SO now we know what it looks like to watch a team play for an entire season without a centre forward. It’s been fascinating, soul destroying stuff. Let it be an experiment we never see repeated.
Ok, Daniel Sturridge started half a dozen games, and Balotelli, Borini and Lambert took turns in nominally spearheading Liverpool’s ‘attack’, but none of it, or them, looked remotely close to the real deal. That real deal, meanwhile, was banging them in for Barcelona. The £75million we earned from his transfer would have been better used gaining interest in a Post Office savings account.
The race is run now and we didn’t finish where we needed to. Thinking about it though, that really shouldn’t come as any great shock. The lads we put in the striker position have clocked up eight goals between the four of them. We don’t need to be picking through the bones of this Liverpool season and wondering about the seaworthiness of the three centre back experiment, or Gerrard’s fading powers, or wondering whether Lovren or Lallana were worth the money.
Red herrings abound. Outrage as Rodgers throws Glen Johnson back into the fray. Horror as Sterling gets switched to wing back. Wailing at every attempt to accommodate Gerrard’s long goodbye. None of these things mattered.
All we needed was a good forward on the pitch. Just the one. If Liverpool pip Arsenal to Alexis Sanchez last August how do the two teams’ respective seasons pan out? How many points would Sanchez have been worth to Liverpool? Let’s assume that everything else was constant — all the perceived selection mistakes and tactical over indulgences — all the reliance on supposedly mediocre players. All the inconsistencies. Every bad buy still applicable. Every managerial press conference goof still acted out. Just that we get Sanchez, instead of Arsenal.
If that inversion had taken place, which marginal games might have swung Liverpool’s way? How many Arsenal wins might have turned to draws? With the season now all but over it looks like Wenger’s team will finish around 10 points ahead of Rodgers’ team. The Sanchez — just one decent forward — switch could surely have allowed Liverpool to have turned at least three draws to wins, and conversely without him, surely Arsenal would have suffered a few more disappointments.
Let’s be modest and say Arsenal draw three they have marginally won. The points swing is therefore, on this incredibly conservative projection, 12 points, and more than enough to have seen this season’s — warts and all — model of LFC finish comfortably ahead of Arsenal.
Looking at the riches that await next season’s Champions League participants, Liverpool FC’s owners FSG must now be wondering about the efficacy of a transfer budgetary policy that saw them miss out on Alexis Sanchez purely on the grounds that he preferred a London lifestyle.
It was not as though LFC weren’t stronger than Arsenal in August 2014, having narrowly missed out on the title. LFC also had certain Champions League football to offer whilst Arsenal still had to hurdle a qualifier. The decks were loaded in our favour in many ways. It seems overly simplisitic, but in the absence of clear alternatives Liverpool had to pay what it would take to persuade Alexis Sanchez — our need was greater than Arsenal’s.
Sanchez proved literally ‘the one’ that got away, as Liverpool were unable to source any remotely comparable player in his stead. Combine this set back with the subsequent plague of injuries that beached Daniel Sturridge for nigh on an entire season, and the scene is set for a Liverpool season without goals. Hence Brendan Rodgers’ simple but withering assessment of the campaign just over a week ago:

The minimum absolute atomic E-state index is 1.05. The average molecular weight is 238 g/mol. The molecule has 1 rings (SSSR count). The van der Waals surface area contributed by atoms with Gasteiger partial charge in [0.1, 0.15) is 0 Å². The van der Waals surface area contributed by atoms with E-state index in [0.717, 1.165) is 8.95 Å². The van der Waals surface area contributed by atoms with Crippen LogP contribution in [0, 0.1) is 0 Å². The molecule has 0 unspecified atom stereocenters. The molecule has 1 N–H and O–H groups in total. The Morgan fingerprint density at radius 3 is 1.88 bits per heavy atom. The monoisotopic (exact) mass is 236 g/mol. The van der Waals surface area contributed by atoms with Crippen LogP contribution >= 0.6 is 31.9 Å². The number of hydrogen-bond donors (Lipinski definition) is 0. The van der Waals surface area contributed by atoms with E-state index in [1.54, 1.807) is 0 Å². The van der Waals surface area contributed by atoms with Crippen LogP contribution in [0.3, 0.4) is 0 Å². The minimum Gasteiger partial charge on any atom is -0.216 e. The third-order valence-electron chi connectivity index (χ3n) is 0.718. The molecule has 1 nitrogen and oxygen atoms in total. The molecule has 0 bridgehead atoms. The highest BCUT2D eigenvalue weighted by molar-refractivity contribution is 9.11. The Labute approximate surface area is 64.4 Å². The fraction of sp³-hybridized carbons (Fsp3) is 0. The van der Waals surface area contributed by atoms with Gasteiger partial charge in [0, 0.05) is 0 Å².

“It’s not rocket science. We haven’t scored enough goals this year. We’re on course to be, if the sequence goes on, 60 goals down on last year. That’s a huge amount.
“The season before I came in we had 49 goals — so you’re taking nearly a season of goals out of the team. We need more of a scoring threat, we’ve missed it immensely.
“What the players have done to arrive where we have is credit to them without those goals. But in the summer we have to try and find goals again.”
In the summer we have to try and find goals again. Simply stated, incredibly complex to implement. Well, it is given all prevailing factors at Liverpool these days. Brendan and the gang hoped they were buying some goals last season in signing Lambert and Balotelli. They in fact bought four Premier League goals. No nightmare scenario could have predicted so paltry a haul.
Conclusions? When the facts are laid bare — and it’s clear that the line between perceptions of Liverpool’s success and failure was in truth marginal — then it’s hard not to be reasonably generous in assessing the best of the rest of the club’s season. Shorn of Sturridge, and the resources (in the widest sense) to find him a strike partner (it really didn’t need to be another Luis Suarez), the fifth place Liverpool will surely now achieve has to be seen as something of a positive.
The progression of the likes of Sterling, Coutinho, Ibe, Can, Sakho and Henderson were major gains for the club. The returns to high levels of perfomance by Mignolet, Skrtel and Lucas are not to be taken lightly. The tactical flexibility demonstrated by both manager and his charges are portents for a bright red future. IF. If a way can be found to locate and lure a goals-for-hire forward (or two) in time for the start of next season.
If this happens and Daniel Sturridge can be truly rehabilitated then there need be no ceilings imposed on ambitions. Teams can’t win football matches without strikers. Let’s laud this season’s crop for having a worthy go at it, whilst simultaneously invoking the transfer gods to make sure we never see the like of this insane experiment ever again.
Pics: David Rawcliffe-Propaganda-Photo